NCBI Bookshelf. A service of the National Library of Medicine, National Institutes of Health.

Chou R, Dana T, Bougatsos C. Screening for Visual Impairment in Older Adults: Systematic Review to Update the 1996 U.S. Preventive Services Task Force Recommendation [Internet]. Rockville (MD): Agency for Healthcare Research and Quality (US); 2009 Jul. (Evidence Syntheses, No. 71.)

  • This publication is provided for historical reference only and the information may be out of date.

This publication is provided for historical reference only and the information may be out of date.

Cover of Screening for Visual Impairment in Older Adults

Screening for Visual Impairment in Older Adults: Systematic Review to Update the 1996 U.S. Preventive Services Task Force Recommendation [Internet].

Show details

2Methods

Using the methods of the USPSTF that are fully detailed in Appendix B and with the input of members of the USPSTF, we developed an analytic framework (Figure 1) and key questions (KQs) to guide our literature search and review. The target population is adults older than 65 years evaluated in primary care settings and not known to have impaired visual acuity, including those with impaired visual acuity despite current use of corrective lenses. We also included studies of vision screening in eye specialty settings, but evaluated their applicability to primary care settings. We defined impaired visual acuity as visual acuity worse than 20/40 but better than 20/200. For treatments, which are typically provided in eye specialty settings, we focused on corrective lenses and photorefractive surgery for uncorrected refractive errors; cataract surgery and antioxidants or vitamins for cataracts; antioxidants or vitamins for dry ARMD; and laser photocoagulation, photodynamic therapy, and VEGF inhibitors for wet ARMD. Outcomes of interest were visual acuity, vision-related function or quality of life, general function or quality of life, falls, accidents, mortality, and adverse events related to treatment (such as surgical complications, keratitis, visual field deficits, loss of vision, and others). We excluded persons with glaucoma or diabetes. 5, 6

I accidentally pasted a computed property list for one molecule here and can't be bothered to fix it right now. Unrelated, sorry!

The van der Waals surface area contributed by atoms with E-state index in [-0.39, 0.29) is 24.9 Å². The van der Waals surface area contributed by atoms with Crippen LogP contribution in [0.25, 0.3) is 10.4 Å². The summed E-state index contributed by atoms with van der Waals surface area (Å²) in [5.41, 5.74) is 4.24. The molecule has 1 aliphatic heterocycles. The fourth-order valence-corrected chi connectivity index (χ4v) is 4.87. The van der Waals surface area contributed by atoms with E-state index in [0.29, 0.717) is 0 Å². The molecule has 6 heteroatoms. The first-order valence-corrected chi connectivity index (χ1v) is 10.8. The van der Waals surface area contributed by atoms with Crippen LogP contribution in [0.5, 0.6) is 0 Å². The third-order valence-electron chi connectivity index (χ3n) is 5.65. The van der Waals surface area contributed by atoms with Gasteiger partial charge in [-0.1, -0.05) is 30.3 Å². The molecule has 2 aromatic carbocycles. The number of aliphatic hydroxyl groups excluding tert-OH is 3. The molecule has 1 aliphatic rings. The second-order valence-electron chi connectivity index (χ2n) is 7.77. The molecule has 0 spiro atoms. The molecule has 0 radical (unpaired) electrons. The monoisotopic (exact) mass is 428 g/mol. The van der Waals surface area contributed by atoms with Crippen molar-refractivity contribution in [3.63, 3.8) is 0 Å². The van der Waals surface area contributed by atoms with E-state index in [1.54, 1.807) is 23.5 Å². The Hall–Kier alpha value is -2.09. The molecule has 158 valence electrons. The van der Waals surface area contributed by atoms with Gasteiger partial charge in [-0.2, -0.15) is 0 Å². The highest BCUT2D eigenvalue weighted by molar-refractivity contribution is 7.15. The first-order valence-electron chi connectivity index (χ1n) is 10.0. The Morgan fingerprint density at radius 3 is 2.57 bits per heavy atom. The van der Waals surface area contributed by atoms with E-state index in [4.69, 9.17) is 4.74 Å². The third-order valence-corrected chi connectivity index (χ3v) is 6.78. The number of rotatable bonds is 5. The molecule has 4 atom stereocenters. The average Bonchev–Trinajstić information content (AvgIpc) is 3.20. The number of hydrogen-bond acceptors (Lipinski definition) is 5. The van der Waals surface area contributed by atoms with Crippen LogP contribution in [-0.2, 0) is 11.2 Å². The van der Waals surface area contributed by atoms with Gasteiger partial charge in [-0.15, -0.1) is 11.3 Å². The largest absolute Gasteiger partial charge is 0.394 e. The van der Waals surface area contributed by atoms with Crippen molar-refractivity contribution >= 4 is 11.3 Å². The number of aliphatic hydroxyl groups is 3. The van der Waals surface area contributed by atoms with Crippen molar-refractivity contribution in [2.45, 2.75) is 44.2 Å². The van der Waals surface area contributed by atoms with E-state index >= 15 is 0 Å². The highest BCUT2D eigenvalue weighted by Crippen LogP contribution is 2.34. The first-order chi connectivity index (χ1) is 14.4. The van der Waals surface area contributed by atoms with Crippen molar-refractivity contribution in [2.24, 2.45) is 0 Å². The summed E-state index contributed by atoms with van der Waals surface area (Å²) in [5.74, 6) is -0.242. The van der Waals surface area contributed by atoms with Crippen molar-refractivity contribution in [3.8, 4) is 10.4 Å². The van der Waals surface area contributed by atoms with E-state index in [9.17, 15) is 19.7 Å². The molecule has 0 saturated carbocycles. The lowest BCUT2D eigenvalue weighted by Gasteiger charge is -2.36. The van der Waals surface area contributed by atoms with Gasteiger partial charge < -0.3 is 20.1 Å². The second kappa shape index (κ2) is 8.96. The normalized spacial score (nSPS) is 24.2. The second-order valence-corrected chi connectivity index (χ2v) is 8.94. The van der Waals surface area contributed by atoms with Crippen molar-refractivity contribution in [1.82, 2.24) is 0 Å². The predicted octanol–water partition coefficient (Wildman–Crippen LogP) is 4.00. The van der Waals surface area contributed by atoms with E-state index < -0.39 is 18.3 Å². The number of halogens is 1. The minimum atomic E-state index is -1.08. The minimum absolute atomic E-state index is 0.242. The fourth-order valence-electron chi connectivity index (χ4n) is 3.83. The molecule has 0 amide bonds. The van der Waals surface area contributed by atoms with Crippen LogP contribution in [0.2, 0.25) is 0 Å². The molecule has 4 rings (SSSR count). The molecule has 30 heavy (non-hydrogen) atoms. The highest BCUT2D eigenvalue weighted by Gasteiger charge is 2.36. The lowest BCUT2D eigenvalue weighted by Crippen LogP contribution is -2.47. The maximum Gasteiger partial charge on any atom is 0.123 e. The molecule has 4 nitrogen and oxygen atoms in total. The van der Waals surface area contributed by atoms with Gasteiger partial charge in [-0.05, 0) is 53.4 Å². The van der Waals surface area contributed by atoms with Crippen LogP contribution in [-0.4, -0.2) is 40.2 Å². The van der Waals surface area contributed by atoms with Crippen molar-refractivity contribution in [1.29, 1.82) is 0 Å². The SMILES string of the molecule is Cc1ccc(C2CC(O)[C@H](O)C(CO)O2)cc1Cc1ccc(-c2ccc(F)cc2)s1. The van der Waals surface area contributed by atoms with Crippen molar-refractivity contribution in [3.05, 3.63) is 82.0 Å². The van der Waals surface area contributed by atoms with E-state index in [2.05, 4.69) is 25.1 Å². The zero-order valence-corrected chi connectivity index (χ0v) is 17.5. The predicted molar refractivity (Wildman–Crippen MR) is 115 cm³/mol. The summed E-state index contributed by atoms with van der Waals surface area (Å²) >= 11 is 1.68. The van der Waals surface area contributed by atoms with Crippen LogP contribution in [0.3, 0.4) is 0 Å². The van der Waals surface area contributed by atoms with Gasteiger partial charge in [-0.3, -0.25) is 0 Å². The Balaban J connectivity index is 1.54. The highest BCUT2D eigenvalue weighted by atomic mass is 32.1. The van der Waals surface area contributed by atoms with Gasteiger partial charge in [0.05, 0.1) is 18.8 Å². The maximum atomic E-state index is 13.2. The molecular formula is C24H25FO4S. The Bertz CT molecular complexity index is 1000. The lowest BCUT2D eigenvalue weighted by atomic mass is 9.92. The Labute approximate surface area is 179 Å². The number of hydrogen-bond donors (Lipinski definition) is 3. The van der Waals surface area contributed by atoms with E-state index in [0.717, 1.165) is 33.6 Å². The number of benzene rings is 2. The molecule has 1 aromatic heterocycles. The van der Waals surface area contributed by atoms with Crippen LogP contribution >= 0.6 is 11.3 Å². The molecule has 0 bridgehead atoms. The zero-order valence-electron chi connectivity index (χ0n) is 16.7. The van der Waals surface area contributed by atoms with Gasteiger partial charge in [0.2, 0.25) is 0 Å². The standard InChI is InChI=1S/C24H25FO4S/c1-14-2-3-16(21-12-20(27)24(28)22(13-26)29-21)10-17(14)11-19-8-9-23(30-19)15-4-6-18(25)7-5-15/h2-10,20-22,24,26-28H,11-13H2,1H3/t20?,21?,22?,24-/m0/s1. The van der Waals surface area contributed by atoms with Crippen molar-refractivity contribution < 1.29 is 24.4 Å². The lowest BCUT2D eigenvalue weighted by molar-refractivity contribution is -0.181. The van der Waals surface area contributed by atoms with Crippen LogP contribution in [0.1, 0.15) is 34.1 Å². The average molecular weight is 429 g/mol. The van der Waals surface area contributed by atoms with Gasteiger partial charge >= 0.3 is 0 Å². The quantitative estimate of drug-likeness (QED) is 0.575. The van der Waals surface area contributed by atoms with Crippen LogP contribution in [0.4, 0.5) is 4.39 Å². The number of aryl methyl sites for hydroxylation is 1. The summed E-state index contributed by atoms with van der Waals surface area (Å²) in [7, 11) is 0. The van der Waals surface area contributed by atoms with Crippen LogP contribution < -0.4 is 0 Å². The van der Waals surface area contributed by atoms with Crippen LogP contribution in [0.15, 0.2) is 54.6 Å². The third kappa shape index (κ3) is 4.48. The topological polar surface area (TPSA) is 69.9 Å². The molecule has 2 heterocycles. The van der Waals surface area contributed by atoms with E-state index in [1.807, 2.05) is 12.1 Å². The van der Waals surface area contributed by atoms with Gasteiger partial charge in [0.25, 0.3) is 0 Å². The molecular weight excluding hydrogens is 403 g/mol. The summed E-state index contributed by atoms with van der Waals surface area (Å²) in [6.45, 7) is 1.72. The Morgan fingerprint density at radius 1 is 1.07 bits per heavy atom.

Figure 1. Analytic Framework and Key Questions.

Figure

Figure 1. Analytic Framework and Key Questions. KQ 1. Does vision screening in asymptomatic older adults result in improved morbidity or mortality or improved quality of life? KQ 2. Are there harms of vision screening in asymptomatic older adults?

The KQs are:

  • KQ1: Does vision screening in asymptomatic older adults result in improved morbidity or mortality or improved quality of life?
  • KQ2: Are there harms of vision screening in asymptomatic older adults?
  • KQ3: What is the accuracy of screening for early impairment in visual acuity due to uncorrected refractive error, cataracts or age-related macular degeneration?
  • KQ4: Does treatment of early impairment in visual acuity due to uncorrected refractive error, cataracts or age-related macular degeneration lead to improved morbidity/mortality, or quality of life?
  • KQ5: Are there harms of treating early impairment in visual acuity due to uncorrected refractive error, cataracts or age-related macular degeneration?

Search Strategies

We searched the Cochrane Controlled Trials Registry and Cochrane Database of Systematic Reviews (through 3rd Quarter 2008) and MEDLINE database (1996 – July 2008) for relevant studies and meta-analyses (search strategies described in Appendix B1). We also reviewed reference lists of relevant articles and queried experts in the field for additional citations.

Study Selection